Deeply understanding the ritual of Bathing the Buddha is a purification process that brings us closer to the transcendent nature of enlightenment, says Ven. Thich Tri Quang.
|Monks perform a sacred ritual of Buddha bathing at Giac Ngo Pagoda in Ho Chi Minh City. Photo courtesy of http://phapluat.vn|
Every year, in celebrating the Buddha's birthday, all pagodas nationwide perform the ritual of Bathing the Buddha and reading the verse of Buddha bathing and the sutra on the Merit of Bathing the Buddha.
Understanding the deep meaning of this sacred ritual will deliver invaluable benefits to the spiritual aspirant.
Indeed, understanding the wisdom and virtue of the Buddha brings us closer to dissolving the distance between Samsara, the material world and the Buddha, which is the true nature of reality.
And gradually, we will also understand that penetrating the Buddha realm will enable things beyond human thought and imagination.
Infiltrating this realm is to cultivate the Buddha mind and attain Buddhahood. We move out of our material, calculating desires. When this happens, the Buddha supports us and tells the Dharmapala, the protector, to support us, leading to results beyond our normal ability.
An anonymous patriarch having a profound sense of the Buddha's immortal life, composed the verse of Bathing the Buddha. A Tang poem, it has three passages, each with four sentences.
This poem is written in the Han Chinese script, so some people can read it, but few can understand it. I am translating it (into Vietnamese) so that everyone can understand the noble will of Tathagata, the austerity path to achieve inconceivable results:
"We are now coming up to bath the Tathagatas
"For accumulating purity, wisdom, dignity, merit and virtue
"May all sentient beings be rid of impurity
"And all realise the pure entity of the Tathagatas
"Neither was Buddha born in Kapilavastu,
"Nor did he passed away between two Sala trees in Kushinagar.
"The true Buddha has neither birth nor death.
"Worthy of the master of the Samsara realm.
"Today is the eighth day of the fourth month - the Vesak day
"We celebrate the birthday of our historical Buddha.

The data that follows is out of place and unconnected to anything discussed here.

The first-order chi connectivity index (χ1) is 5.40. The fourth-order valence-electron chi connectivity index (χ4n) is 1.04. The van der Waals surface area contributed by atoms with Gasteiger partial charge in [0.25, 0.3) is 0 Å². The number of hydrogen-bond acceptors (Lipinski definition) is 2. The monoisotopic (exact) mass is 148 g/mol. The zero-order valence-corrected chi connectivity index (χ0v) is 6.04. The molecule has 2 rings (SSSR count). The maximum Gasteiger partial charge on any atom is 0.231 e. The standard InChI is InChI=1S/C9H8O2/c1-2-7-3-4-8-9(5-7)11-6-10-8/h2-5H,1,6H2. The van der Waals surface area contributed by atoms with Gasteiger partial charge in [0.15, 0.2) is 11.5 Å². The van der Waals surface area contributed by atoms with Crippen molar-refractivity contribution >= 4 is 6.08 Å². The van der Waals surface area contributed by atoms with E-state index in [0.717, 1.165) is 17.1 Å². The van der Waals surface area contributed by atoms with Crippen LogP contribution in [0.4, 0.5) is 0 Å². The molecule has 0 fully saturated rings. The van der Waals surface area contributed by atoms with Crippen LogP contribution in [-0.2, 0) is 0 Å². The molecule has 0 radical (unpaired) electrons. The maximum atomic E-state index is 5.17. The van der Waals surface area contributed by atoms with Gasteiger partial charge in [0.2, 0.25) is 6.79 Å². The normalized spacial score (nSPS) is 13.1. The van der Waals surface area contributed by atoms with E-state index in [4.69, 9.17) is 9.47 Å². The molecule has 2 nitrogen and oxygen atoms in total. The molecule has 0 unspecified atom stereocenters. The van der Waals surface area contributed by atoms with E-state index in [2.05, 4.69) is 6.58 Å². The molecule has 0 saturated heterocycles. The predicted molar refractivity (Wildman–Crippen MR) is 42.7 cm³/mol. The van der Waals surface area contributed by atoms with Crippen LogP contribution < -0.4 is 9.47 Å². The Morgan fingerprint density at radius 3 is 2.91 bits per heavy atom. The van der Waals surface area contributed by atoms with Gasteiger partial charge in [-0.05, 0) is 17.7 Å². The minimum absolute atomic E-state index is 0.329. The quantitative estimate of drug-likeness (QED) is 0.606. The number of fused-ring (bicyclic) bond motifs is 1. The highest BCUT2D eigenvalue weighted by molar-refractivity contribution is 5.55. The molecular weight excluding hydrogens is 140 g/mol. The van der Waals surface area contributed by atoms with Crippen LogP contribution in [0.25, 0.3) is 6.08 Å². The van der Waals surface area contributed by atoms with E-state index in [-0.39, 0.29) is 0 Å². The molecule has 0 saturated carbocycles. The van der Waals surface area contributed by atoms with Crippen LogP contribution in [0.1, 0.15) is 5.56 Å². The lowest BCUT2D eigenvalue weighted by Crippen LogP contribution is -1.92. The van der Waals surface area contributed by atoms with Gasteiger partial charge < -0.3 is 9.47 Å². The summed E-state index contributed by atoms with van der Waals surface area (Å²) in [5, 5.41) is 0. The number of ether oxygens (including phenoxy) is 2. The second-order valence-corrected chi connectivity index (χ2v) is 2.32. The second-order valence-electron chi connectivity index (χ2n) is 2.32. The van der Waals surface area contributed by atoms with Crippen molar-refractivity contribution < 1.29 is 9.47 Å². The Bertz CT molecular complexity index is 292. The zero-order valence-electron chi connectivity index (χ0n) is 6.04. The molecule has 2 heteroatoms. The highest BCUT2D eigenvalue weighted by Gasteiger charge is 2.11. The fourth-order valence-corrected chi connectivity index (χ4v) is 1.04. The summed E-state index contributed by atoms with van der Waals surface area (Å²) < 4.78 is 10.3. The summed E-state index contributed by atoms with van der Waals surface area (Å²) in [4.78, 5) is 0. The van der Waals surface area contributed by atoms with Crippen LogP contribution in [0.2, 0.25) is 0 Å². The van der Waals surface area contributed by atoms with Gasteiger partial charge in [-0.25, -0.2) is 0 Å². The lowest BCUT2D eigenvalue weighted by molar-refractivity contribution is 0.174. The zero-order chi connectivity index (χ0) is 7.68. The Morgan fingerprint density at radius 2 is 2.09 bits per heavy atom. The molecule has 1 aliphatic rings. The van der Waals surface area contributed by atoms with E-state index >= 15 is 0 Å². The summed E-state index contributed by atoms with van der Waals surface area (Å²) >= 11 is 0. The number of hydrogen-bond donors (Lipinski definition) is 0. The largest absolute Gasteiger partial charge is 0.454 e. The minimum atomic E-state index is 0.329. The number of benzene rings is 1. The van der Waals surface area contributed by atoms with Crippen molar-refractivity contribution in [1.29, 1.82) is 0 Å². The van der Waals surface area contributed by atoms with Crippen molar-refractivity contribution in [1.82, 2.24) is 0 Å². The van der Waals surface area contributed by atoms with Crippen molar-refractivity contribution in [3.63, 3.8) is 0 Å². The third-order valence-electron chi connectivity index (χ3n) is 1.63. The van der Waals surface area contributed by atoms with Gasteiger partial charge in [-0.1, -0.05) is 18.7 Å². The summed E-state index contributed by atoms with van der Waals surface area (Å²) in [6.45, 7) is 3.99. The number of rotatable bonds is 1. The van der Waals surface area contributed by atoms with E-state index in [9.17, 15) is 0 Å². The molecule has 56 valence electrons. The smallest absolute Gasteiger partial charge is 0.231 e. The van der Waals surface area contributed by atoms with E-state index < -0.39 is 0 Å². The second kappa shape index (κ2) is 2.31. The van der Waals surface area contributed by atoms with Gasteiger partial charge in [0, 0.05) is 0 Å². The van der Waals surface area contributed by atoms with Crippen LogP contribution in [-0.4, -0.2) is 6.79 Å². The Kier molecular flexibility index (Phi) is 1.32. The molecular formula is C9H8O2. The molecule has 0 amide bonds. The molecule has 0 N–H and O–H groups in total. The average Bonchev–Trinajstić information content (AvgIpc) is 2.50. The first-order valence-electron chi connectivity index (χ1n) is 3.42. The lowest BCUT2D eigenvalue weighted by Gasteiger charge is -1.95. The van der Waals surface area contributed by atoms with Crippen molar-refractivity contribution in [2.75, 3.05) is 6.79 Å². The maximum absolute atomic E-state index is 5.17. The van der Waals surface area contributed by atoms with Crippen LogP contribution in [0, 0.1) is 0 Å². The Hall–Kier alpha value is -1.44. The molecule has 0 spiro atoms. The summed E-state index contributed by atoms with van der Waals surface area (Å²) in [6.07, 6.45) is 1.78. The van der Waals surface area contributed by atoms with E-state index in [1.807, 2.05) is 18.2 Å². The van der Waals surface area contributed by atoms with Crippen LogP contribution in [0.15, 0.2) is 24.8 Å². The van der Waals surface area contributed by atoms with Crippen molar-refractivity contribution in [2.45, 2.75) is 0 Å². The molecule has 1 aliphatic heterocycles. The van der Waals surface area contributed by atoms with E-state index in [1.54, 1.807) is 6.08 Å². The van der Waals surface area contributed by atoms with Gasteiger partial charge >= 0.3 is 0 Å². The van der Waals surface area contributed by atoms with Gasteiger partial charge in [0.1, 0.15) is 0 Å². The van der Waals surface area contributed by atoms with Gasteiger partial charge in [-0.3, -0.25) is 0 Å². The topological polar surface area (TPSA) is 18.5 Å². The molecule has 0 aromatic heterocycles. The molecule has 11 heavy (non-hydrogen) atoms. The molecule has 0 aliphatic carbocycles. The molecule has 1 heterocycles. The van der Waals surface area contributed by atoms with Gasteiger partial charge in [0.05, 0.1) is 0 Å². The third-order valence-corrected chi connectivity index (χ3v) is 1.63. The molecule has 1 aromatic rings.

"To welcome him, from the sky, nine dragons spray water to bathe his body
"Every step he walks, from the earth springs a lotus to cushion his feet."
The Patriarchs teach us that the water for bathing Buddha must be taken from our true nature, or from our unconscious, our selflessness.
The Eight Virtues of Merits water is born from true nature. It has the miraculous power of being able to wash our unclean karmic body and cleanse our suffering mind.
This merit water comes from our cultivation of the right Dharma. Taking clean water and combining it with our pure mind and merit will help us realize the Dhamma, the doctrine of the Buddha.
In the ritual of Buddha bathing, the material statues are not spiritual, but combining the belief and sincerity of people, it becomes magical, and we see that the statue in the water is Tathagata standing on the lotus.
Thus the ritual is transformed into an accumulation of purity, wisdom, dignity, merit and value, and a prayer that all sentient beings are rid of impurity to realise the true nature of the Tathagatas (one who is beyond all coming and going – beyond the circle of life and death).
History records that the Buddha was born in Kapilvastu and died in Kushinagar, but why does the verse say that he neither took birth nor died?
The Buddha’s true nature is of non-birth and non-death, but because we are ignorant and prevented by delusions, we see that Buddha is born and passes away. It is a simple understanding, but its nature is maya, an illusion.
Because we live in this illusion, the Buddha must also embody in this world to save us. If he does not appear in life, how do we know who the Buddha is? The Buddha becomes flesh and bones to help us understand the true nature of existence.
The Buddha mind is placed in the body of Prince Siddhartha in order for us to learn and understand that the true Buddha is neither born, nor does he die. This realization breaks the infinite cycle of life and death and takes us to Nibbāna, or enlightenment.
On the path of cultivating the Buddhahood, we consider the body a temporary refuge to create good merits. Borrowing the five aggregates that the body is, it is important that we take refuge in the Dharma, follow the practice of Buddhism, rely on our bright teachers to help us become a Bodhi and create other good luck.
In celebrating the Buddha's birthday, I would like to pray for all monks and nuns, for all Buddhists that they constantly focus on the Buddha's immortality, living with the immortal, eternal Sambhogakaya and build up a peaceful Pure Land right in this world.